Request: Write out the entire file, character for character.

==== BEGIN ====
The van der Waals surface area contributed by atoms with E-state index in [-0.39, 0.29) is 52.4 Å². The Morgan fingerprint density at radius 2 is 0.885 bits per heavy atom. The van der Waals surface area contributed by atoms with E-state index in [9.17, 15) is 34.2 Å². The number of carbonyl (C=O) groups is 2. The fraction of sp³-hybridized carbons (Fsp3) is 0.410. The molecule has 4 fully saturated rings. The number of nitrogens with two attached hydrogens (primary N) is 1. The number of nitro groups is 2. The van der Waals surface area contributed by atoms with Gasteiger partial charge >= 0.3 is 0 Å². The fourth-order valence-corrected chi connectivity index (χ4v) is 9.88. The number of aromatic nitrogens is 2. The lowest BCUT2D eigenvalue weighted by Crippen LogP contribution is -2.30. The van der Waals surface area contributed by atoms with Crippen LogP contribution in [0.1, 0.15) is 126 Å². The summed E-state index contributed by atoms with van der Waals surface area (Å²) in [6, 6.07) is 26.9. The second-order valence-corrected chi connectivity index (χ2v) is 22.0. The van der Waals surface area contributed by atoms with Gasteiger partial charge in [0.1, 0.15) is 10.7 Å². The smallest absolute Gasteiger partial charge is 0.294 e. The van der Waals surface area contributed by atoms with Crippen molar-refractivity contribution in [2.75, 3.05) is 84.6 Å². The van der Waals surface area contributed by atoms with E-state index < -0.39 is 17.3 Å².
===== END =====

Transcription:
The van der Waals surface area contributed by atoms with E-state index in [-0.39, 0.29) is 52.4 Å². The Morgan fingerprint density at radius 2 is 0.885 bits per heavy atom. The van der Waals surface area contributed by atoms with E-state index in [9.17, 15) is 34.2 Å². The number of carbonyl (C=O) groups is 2. The fraction of sp³-hybridized carbons (Fsp3) is 0.410. The molecule has 4 fully saturated rings. The number of nitrogens with two attached hydrogens (primary N) is 1. The number of nitro groups is 2. The van der Waals surface area contributed by atoms with Gasteiger partial charge >= 0.3 is 0 Å². The fourth-order valence-corrected chi connectivity index (χ4v) is 9.88. The number of aromatic nitrogens is 2. The lowest BCUT2D eigenvalue weighted by Crippen LogP contribution is -2.30. The van der Waals surface area contributed by atoms with Crippen LogP contribution in [0.1, 0.15) is 126 Å². The summed E-state index contributed by atoms with van der Waals surface area (Å²) in [6, 6.07) is 26.9. The second-order valence-corrected chi connectivity index (χ2v) is 22.0. The van der Waals surface area contributed by atoms with Gasteiger partial charge in [0.1, 0.15) is 10.7 Å². The smallest absolute Gasteiger partial charge is 0.294 e. The van der Waals surface area contributed by atoms with Crippen molar-refractivity contribution in [2.75, 3.05) is 84.6 Å². The van der Waals surface area contributed by atoms with E-state index < -0.39 is 17.3 Å².